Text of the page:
I got my first tattoo when I was 16 years old. Not in a tattoo shop. At a kitchen table by another teenager who used a sewing needle and a bottle of black Indian ink. Thank God I didn’t get an infection, but I did get a crappy tattoo that years later I would have covered up by a real tattoo artist.
There’s a whole lot more to that tattoo story about adolescence, troubled girlhood and rogue boyfriends. For now, I’ll just say that getting a tattoo at 16 is not advised. Especially at a kitchen table from some guy named Eddie.
Despite my rocky beginning with the art form of tattooing, I quickly become a skin art lover. There was something about decorating the body with unique images that intrigued me. Tattooed skin was beautiful skin. Breathing, living, illustrated canvases of imagery that I found beautiful. It would be several more years before I finally got a real tattoo in a real tattoo shop by a real tattoo artist, one that I didn’t feel embarrassed about, one that helped cover up the muck-up of kitchen table DIY tattoo art. (so not recommended!)
More than a decade would have to pass before I ventured towards getting another tattoo piece. I always wanted more, but social convention in the circles I ran with frowned upon tattoos of any kind, even pretty ones, especially on women. They were viewed as unseemly, uncomely, unlovely and…unladylike. But like a piece of sparkly jewelry a woman just has to have, I began to get tattoos jewelried on my body to enhance my body image. For my whole life to this very day, I have had a difficult relationship with by body. A very difficult relationship. I could write an entire book about the drama and trauma of being housed in this body and the things I have done to her and she has done to me.
Tattoos are illustrated stories and illustrating my body at all is a story in itself, for it is the story of how a curvy, pocked complexion female found a way to at least like her skin which in turn helped her like herself a wee bit more. Superficial? Maybe, but it’s my story and it’s what I gotta own.
Tattooing myself has definitely lent to the process of owning my body. This is my skin. I get to do with it what I want. These are the scars I choose, beautiful, colorful, swirling images of vibrant hues and delicate lines. I didn’t want those other scars on my body. They came unbidden. The scar on the wrist from a bad cut on the playground. The surgery scar from when I was four years old. The acne scars from my youth. The scar on my finger from a cutting accident. All scars have stories.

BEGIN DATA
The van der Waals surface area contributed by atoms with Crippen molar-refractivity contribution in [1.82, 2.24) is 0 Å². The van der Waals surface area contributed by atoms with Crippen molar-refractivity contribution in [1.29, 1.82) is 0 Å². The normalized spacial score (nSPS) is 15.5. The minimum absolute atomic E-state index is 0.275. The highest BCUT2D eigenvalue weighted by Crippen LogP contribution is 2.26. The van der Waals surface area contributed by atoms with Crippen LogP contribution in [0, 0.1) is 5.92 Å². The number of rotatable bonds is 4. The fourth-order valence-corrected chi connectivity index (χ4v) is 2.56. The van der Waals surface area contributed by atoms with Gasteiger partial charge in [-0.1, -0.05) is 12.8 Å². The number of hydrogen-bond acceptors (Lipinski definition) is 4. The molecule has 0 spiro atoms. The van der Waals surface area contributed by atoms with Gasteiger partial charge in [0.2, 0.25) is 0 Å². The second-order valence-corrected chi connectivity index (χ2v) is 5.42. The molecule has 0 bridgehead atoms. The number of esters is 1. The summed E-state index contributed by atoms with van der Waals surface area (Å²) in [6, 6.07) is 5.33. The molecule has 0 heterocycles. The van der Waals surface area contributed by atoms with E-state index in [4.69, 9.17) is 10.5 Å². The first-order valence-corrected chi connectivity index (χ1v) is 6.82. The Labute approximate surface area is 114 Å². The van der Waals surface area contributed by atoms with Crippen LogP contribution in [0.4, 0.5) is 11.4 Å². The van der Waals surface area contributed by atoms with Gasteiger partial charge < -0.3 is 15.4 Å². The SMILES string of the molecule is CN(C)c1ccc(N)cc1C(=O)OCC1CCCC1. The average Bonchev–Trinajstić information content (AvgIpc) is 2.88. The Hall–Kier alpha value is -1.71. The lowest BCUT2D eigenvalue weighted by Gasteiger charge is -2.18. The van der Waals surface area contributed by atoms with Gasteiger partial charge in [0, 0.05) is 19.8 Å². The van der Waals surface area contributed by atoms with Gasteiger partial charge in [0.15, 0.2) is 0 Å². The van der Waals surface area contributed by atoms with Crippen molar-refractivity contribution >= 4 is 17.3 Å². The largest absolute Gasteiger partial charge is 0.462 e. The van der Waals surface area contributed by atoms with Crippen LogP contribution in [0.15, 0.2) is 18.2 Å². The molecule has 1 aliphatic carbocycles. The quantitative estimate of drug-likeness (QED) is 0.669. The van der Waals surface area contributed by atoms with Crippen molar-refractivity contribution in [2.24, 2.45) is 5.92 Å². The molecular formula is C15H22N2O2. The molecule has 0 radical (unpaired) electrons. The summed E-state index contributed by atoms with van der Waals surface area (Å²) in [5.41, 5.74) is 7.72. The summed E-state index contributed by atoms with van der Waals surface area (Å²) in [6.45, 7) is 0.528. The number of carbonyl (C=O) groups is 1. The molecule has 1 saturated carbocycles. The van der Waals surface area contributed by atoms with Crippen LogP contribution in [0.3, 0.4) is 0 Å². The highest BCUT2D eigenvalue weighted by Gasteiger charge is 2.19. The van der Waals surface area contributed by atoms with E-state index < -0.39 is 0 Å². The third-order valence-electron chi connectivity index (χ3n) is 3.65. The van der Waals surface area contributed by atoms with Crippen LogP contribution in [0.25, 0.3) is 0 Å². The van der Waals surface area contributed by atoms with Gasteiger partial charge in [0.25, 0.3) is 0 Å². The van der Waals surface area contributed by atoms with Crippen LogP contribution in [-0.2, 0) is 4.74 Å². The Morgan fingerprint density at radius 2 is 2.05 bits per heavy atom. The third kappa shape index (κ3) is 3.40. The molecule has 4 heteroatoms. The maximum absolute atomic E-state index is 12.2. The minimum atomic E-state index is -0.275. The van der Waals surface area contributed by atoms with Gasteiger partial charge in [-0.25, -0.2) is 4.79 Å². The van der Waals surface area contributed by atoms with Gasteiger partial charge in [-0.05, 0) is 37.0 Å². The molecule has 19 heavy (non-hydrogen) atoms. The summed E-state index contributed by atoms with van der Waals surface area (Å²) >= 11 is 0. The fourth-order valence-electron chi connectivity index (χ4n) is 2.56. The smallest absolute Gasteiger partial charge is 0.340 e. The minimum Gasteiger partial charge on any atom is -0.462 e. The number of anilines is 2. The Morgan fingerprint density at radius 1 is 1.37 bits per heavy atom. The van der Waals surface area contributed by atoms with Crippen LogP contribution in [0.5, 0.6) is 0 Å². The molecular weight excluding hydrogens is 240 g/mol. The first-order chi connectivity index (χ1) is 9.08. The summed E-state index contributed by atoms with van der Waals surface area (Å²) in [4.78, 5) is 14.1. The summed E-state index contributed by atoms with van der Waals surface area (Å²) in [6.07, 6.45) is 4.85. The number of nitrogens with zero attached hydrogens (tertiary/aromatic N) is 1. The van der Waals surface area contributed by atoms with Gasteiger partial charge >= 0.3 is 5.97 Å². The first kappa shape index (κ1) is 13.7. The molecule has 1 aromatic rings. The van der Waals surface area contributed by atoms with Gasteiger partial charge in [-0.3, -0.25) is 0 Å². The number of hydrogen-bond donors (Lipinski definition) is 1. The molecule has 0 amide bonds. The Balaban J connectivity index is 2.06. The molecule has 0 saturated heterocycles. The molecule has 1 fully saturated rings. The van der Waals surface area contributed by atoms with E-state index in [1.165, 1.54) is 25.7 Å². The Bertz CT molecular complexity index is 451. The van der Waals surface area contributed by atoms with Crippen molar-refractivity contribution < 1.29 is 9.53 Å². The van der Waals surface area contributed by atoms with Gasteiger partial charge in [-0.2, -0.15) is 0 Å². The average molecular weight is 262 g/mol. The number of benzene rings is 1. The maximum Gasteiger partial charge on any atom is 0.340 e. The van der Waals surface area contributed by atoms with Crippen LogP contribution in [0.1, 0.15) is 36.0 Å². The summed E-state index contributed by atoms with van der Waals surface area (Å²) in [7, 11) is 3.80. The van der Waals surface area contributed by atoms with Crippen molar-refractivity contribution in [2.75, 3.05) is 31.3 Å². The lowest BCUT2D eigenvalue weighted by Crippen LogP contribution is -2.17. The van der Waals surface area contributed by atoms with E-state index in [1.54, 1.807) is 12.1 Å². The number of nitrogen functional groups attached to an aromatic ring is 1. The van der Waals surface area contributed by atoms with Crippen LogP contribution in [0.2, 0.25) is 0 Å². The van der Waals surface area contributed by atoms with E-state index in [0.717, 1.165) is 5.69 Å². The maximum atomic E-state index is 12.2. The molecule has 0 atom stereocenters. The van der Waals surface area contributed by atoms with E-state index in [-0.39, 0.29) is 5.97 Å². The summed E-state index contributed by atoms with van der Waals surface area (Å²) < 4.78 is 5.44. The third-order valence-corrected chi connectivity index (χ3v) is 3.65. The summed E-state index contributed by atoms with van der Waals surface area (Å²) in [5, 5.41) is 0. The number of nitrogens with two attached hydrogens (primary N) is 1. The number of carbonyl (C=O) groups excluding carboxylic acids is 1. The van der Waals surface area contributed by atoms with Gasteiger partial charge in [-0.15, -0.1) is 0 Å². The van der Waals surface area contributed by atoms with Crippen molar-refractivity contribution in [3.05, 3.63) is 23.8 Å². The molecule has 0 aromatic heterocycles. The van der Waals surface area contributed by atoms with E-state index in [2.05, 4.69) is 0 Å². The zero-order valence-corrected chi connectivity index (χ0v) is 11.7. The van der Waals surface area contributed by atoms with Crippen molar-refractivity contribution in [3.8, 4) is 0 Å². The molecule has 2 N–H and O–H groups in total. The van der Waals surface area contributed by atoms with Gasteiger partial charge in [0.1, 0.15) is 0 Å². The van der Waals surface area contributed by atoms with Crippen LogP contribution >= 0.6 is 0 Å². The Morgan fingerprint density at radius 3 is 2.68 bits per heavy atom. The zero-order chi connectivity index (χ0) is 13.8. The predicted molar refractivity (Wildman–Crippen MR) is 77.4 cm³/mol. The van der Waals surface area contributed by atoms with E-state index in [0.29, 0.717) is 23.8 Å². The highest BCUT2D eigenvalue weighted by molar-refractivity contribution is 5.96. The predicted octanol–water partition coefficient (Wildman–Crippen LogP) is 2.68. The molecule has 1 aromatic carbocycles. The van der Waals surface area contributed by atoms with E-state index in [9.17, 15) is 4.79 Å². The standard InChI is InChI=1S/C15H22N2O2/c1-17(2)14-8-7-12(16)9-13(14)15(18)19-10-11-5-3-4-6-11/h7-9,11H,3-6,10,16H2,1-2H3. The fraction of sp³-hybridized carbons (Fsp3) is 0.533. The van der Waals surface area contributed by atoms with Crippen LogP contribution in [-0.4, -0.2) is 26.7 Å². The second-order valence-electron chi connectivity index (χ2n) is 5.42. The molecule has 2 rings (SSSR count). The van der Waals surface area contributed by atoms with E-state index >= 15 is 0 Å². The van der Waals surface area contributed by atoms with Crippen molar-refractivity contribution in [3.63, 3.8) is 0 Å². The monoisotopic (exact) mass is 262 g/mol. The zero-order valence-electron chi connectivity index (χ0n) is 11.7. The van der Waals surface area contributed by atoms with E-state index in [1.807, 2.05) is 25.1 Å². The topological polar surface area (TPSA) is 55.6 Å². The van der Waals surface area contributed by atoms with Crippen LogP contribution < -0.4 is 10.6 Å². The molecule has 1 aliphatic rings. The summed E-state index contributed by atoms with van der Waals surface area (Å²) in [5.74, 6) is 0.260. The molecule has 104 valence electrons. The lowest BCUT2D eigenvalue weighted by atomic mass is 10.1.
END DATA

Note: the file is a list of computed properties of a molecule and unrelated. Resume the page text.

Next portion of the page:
A tattoo is an affirmation: that this body is yours to have and to enjoy while you’re here. Nobody else can control what you do with it. ― Don Ed Hardy
I know my troubled relationship with my body is not unique. Just about everybody has something that they don’t like about their physical appearance or physical limitations. Blogger and author Rachel Held Evans recently described why she didn’t want to exercise in public due to her body’s labored response:
Anyway, before signing up for the Y, I had carefully arranged my exercise routine around maintaining strict privacy. I’d get on my creaky old treadmill… in the basement.…put on my earphones, and spend some quality alone-time with Florence & The Machine. When friends invited me to run with them, I declined. When Dan asked me to join him in his morning exercise routine, I refused. I didn’t want anyone else smelling my sweat, or critiquing my form, or keeping me accountable, or seeing me jiggle, or hearing me breathe like an overheated rhinoceros. Struggling is something I prefer to do alone; vulnerability is an individual sport. - Rachel Held Evans